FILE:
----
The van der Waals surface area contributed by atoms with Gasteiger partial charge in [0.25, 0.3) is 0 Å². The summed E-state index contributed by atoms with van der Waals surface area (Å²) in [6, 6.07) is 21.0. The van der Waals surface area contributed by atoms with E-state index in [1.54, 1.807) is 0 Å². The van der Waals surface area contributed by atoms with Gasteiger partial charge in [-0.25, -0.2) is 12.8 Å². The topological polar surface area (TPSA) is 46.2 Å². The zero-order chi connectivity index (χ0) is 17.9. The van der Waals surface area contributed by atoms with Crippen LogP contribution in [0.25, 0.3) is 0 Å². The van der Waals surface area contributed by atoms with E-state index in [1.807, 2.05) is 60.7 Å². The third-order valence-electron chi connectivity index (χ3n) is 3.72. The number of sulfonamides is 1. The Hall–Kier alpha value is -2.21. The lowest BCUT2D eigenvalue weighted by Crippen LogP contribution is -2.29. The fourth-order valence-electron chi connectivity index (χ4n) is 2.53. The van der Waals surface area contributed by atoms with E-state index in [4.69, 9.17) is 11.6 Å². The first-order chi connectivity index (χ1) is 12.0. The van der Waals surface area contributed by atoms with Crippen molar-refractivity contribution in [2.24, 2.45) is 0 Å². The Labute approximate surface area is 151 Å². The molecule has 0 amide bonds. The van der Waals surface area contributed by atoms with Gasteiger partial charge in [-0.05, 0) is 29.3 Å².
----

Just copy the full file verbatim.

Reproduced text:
The van der Waals surface area contributed by atoms with Gasteiger partial charge in [0.25, 0.3) is 0 Å². The summed E-state index contributed by atoms with van der Waals surface area (Å²) in [6, 6.07) is 21.0. The van der Waals surface area contributed by atoms with E-state index in [1.54, 1.807) is 0 Å². The van der Waals surface area contributed by atoms with Gasteiger partial charge in [-0.25, -0.2) is 12.8 Å². The topological polar surface area (TPSA) is 46.2 Å². The zero-order chi connectivity index (χ0) is 17.9. The van der Waals surface area contributed by atoms with Crippen LogP contribution in [0.25, 0.3) is 0 Å². The van der Waals surface area contributed by atoms with E-state index in [1.807, 2.05) is 60.7 Å². The third-order valence-electron chi connectivity index (χ3n) is 3.72. The number of sulfonamides is 1. The Hall–Kier alpha value is -2.21. The lowest BCUT2D eigenvalue weighted by Crippen LogP contribution is -2.29. The fourth-order valence-electron chi connectivity index (χ4n) is 2.53. The van der Waals surface area contributed by atoms with E-state index in [4.69, 9.17) is 11.6 Å². The first-order chi connectivity index (χ1) is 12.0. The van der Waals surface area contributed by atoms with Crippen molar-refractivity contribution in [2.24, 2.45) is 0 Å². The Labute approximate surface area is 151 Å². The molecule has 0 amide bonds. The van der Waals surface area contributed by atoms with Gasteiger partial charge in [-0.05, 0) is 29.3 Å².